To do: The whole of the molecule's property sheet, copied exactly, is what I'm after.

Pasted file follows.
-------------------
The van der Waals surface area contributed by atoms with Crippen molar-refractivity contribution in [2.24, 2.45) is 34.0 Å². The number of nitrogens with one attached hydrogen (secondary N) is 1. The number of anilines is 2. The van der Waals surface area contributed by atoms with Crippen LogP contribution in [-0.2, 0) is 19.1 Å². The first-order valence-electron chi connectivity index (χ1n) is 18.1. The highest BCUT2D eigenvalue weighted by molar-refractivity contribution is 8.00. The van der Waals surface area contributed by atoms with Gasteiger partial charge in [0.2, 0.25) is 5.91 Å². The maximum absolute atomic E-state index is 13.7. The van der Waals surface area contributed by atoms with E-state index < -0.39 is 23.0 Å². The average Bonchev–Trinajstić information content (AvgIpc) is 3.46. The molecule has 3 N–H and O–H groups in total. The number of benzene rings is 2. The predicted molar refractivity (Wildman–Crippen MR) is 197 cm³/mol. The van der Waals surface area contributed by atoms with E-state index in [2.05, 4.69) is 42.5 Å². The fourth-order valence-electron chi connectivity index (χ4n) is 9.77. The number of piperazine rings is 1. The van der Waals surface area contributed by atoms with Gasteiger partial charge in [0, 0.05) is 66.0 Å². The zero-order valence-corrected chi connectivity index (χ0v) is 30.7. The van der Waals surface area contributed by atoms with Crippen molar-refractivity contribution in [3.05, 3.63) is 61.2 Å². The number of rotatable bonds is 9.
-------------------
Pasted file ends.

The van der Waals surface area contributed by atoms with Crippen molar-refractivity contribution in [2.24, 2.45) is 34.0 Å². The number of nitrogens with one attached hydrogen (secondary N) is 1. The number of anilines is 2. The van der Waals surface area contributed by atoms with Crippen LogP contribution in [-0.2, 0) is 19.1 Å². The first-order valence-electron chi connectivity index (χ1n) is 18.1. The highest BCUT2D eigenvalue weighted by molar-refractivity contribution is 8.00. The van der Waals surface area contributed by atoms with Gasteiger partial charge in [0.2, 0.25) is 5.91 Å². The maximum absolute atomic E-state index is 13.7. The van der Waals surface area contributed by atoms with E-state index < -0.39 is 23.0 Å². The average Bonchev–Trinajstić information content (AvgIpc) is 3.46. The molecule has 3 N–H and O–H groups in total. The number of benzene rings is 2. The predicted molar refractivity (Wildman–Crippen MR) is 197 cm³/mol. The van der Waals surface area contributed by atoms with E-state index in [2.05, 4.69) is 42.5 Å². The fourth-order valence-electron chi connectivity index (χ4n) is 9.77. The number of piperazine rings is 1. The van der Waals surface area contributed by atoms with Gasteiger partial charge in [0, 0.05) is 66.0 Å². The zero-order valence-corrected chi connectivity index (χ0v) is 30.7. The van der Waals surface area contributed by atoms with Crippen molar-refractivity contribution in [3.05, 3.63) is 61.2 Å². The number of rotatable bonds is 9.